Nevada church asks US Supreme Court for 2nd COVID cap review

Legal Compliance

Unsuccessful in an earlier bid for an emergency injunction, a Nevada church is asking the U.S. Supreme Court again to consider its challenge of coronavirus restrictions on religious gatherings as a test case for others brought by churches across the country arguing their First Amendment rights are being violated.

“This case is an ideal vehicle to solve the nationwide problem of government discrimination against churches in ad hoc COVID-19 orders,” lawyers for Calvary Chapel Dayton Valley wrote in the unusual new filing Thursday.

In a sharply divided 5-4 decision in July, the high court refused the church’s request for a temporary order blocking enforcement of Nevada’s 50-person cap on religious gatherings while its appeal is pending before the 9th Circuit Court of Appeals in San Francisco.

The appellate court has scheduled oral arguments Dec. 8 on the merits of the appeal of a ruling by a U.S. judge in Reno upholding Gov. Steve Sisolak’s 50-person cap on attendance at indoor church services to help slow the pandemic’s spread.

Calvary Chapel argues the cap is an unconstitutional violation of their religious freedoms partly because casinos and other businesses are allowed to operate at 50% of capacity.

“There is no constitutional right to gamble, but there is one that protects attending worship services,” said David Cortman, senior counsel for the Alliance Defending Freedom representing the church.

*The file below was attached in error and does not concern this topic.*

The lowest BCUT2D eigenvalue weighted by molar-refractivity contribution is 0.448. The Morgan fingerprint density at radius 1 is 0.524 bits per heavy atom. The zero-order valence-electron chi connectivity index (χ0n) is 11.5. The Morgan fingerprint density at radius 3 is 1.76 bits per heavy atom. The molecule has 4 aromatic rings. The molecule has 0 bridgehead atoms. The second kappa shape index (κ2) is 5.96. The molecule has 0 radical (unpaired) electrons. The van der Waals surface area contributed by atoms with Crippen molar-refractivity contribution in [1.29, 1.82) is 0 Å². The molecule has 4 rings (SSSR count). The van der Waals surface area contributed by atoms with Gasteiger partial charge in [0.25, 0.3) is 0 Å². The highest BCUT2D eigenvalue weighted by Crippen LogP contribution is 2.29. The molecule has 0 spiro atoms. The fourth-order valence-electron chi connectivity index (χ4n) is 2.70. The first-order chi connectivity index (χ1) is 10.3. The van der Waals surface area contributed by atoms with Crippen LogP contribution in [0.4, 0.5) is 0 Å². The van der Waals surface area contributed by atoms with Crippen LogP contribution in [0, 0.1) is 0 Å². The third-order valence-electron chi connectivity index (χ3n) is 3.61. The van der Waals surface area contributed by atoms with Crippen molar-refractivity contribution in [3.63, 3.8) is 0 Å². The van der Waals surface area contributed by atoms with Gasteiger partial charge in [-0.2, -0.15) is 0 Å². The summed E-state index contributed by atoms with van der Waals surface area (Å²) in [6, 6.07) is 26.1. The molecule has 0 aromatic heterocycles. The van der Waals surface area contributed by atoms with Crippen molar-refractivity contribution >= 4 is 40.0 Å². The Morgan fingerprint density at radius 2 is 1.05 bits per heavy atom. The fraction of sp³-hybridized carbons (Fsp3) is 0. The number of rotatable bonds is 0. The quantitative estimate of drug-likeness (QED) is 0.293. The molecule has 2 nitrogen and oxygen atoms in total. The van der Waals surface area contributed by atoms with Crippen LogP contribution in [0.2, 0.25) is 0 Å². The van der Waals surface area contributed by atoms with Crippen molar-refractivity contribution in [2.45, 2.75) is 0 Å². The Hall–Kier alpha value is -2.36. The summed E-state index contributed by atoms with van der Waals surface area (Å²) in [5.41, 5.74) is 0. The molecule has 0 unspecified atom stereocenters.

The Christian church in rural Lyon County wants to allow as many as 90 people to attend services at the same time ? with masks required, spaced 6 feet apart ? at the sanctuary east of Reno with a capacity of 200.

Other secular businesses allowed to operate at half capacity include restaurants, gyms, hair salons and bowling alleys.

The new filling is a “petition for a writ of certiorari before judgment” seeking review despite the pending appeal. Such petitions are rare and their approval rarer, even though they require approval by only four justices.

Chief Justice John Roberts sided with the 5-4 majority turning back Calvary Chapel’s request this summer before the death of Justice Ruth Bader Ginsburg. The opening on the bench recently was filled by Justice Amy Coney Barrett, who seems likely to align herself with the four conservative justices who sided with the church in July.

“There is no world in which the Constitution permits Nevada to favor Caesars Palace over Calvary Chapel,” Justice Neil Gorsuch wrote then in one of three strongly worded dissents.

“That Nevada would discriminate in favor of the powerful gaming industry and its employees may not come as a surprise, but this Court’s willingness to allow such discrimination is disappointing,” Justice Samuel Alito added.

Nevada’s lawyers will have at least a month to respond to the new request. Neither Sisolak nor the state attorney general’s office had any immediate comment, their spokespersons said on Friday.

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